Rakugo (Japanese comedy) performer Sankyo Yanagiya, 63 years old, is an expert wordsmith, mesmerizing fans at packed comedy shows while also teaching Japanese language at a university in Vermont, a state located in northeast America. Sankyo graduated from Chuo University Senior High School at Koganei. He discussed his dream of becoming a Chuo University student, his aspiration to become an teacher, and why his life path changed.
Dream of becoming a Chuo University student
―Why did you choose Chuo University?
A main reason that I selected Chuo University is that I knew a young man from Kagoshima who attended the school. This young man was employed at a small iron shop next to my family home (Honjo, Sumida Ward, Tokyo), working during the day and attended night school at Chuo University in the evening. My family runs a western-style restaurant and we used to serve breakfast costing from 200 to 300 yen for workers. After finishing work, the young man would eat again at our restaurant and then go to Chuo University. At the time, there were many such struggling students. To me, the young man was the ideal older brother and his presence gave me the dream of attending Chuo University. I had the wishful thinking that my entrance would be assured if I attended the affiliated high school. Also, my dream was to be a school teacher in the future.
At that time, student demonstrations were particularly intense and I was forced to abandon my dream of attending university. Now, I feel like those student demonstrations helped me to discern my path. My academic record was towards the bottom of the class and my teachers were worried about my future. That’s when I casually said, ok, I’ll become a rakugo performer. Although I only said it to assuage my teacher’s concern, I now feel like that statement was the instant that I made up my mind. I think that it had always been my dream to speak or perform in front of people. When reflecting back on my younger years, I think that I had such a latent desire.
Teaching Japanese language is a learning experience
―You have been teaching Japanese to university students in America for 7 years, right?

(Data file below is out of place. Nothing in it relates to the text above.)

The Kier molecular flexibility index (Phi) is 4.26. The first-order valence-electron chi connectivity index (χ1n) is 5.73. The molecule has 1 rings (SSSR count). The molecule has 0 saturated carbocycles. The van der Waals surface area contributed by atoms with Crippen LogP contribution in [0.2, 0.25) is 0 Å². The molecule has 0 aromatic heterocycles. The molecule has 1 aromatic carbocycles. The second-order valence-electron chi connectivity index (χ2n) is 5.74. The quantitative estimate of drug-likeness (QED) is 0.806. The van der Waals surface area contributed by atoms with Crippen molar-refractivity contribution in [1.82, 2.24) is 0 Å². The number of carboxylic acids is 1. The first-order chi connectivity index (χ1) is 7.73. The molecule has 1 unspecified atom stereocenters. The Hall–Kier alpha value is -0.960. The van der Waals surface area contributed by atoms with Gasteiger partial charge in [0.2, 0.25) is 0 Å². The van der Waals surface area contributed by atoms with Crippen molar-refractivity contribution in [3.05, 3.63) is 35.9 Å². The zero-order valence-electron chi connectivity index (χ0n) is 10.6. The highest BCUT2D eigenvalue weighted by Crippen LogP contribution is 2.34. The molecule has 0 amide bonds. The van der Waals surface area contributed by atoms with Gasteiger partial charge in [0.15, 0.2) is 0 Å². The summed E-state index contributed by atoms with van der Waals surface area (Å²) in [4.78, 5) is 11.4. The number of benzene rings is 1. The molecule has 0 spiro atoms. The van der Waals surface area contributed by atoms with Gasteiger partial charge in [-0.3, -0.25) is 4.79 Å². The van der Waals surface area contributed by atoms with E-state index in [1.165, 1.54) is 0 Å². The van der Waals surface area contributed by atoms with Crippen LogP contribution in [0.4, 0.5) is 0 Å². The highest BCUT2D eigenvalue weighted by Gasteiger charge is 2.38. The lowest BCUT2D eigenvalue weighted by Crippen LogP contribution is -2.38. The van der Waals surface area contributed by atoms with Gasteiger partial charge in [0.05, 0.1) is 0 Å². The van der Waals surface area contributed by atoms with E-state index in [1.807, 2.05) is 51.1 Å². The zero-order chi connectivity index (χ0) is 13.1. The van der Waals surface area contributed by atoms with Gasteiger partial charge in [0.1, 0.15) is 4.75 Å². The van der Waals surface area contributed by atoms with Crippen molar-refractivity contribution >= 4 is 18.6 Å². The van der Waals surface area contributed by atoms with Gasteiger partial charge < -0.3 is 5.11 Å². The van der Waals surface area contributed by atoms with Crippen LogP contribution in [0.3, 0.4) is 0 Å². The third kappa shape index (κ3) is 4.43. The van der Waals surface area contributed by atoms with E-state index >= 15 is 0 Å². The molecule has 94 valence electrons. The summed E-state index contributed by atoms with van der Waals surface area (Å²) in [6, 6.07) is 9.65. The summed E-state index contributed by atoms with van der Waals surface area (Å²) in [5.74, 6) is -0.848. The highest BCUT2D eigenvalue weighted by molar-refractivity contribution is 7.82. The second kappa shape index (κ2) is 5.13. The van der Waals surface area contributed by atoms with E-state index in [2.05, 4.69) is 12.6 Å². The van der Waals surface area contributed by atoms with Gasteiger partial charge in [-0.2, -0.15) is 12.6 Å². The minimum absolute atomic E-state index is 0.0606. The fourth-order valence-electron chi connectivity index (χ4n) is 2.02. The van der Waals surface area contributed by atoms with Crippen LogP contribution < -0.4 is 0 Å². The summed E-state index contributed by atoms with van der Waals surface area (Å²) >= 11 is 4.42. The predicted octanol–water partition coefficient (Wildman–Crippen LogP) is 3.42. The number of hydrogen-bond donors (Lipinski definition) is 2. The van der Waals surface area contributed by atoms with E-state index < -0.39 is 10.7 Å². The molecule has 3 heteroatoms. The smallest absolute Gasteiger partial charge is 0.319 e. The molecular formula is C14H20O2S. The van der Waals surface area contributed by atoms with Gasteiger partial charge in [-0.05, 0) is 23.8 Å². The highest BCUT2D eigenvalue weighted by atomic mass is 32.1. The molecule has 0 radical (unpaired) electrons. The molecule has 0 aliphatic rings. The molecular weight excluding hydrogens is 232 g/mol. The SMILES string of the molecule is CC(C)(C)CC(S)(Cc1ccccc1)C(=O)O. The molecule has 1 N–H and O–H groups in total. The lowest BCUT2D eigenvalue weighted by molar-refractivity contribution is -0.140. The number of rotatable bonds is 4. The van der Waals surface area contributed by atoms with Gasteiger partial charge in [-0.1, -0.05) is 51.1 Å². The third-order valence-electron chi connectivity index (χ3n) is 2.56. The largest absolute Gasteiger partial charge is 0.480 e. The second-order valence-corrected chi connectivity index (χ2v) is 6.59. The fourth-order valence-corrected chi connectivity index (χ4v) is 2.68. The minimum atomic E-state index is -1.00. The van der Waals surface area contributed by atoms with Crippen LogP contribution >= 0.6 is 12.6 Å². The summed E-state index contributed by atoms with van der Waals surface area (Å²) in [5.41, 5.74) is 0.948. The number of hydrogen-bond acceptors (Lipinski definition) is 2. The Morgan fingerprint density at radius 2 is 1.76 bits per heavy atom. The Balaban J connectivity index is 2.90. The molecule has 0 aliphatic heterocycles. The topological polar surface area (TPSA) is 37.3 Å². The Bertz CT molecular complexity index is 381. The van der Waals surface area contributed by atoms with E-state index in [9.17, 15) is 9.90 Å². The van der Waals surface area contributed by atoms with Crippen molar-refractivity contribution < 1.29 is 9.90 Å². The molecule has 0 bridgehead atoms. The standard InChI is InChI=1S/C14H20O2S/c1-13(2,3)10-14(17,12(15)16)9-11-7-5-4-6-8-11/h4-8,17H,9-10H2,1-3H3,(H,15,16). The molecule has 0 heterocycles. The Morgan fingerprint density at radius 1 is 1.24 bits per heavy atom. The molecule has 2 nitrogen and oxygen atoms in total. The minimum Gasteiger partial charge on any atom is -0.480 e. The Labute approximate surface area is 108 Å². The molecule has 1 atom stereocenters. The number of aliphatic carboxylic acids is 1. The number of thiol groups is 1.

The professors teach proper Japanese, so we teach rakugo as an educational material. I hope that students will remember Japanese through rakugo. In America, a female university student asked me a question using extremely formal keigo, or Japanese honorific language. I thought that her question was a little too polite, so I told her a slightly less formal phrase to use. I explained that although her Japanese was not mistaken, no one in Japan speaks with such great formality.
Students listen to rakugo during classes. Through rakugo, I hope that they will understand the metaphors and expressions used in short Japanese sentences. For example, the Japanese word baka is not only used to call someone stupid. It can also be used affectionately between acquaintances as a way of poking fun at each other.
Foreign students are highly creative
―I’ve heard that foreign students perform rakugo in Japanese.
I stop telling the rakugo story Akubi Shinan (Yawn Mentor) halfway through and have students think of the continuation. ≪A disciple of yawning brings his friend to a training studio for yawning. The friend is kept waiting for a long time and yawns with boredom. The teacher is impressed by the friend’s yawning and tells the disciple that “your friend is better at yawning than you.”.≫
As a continuation, foreign students think of interesting scenarios that are different than the existing Akubi Shinan. For example: “The disciple learning to yawn becomes discouraged at his inability. The next day, when riding in a boat, he gently yawns while in a daze. He then regrets not having made such a yawn the previous day.” Another foreign student thought of this scenario: “The disciple accidentally sneezed during the lesson of yawning. The mentor then says that sneezing is taught next door.”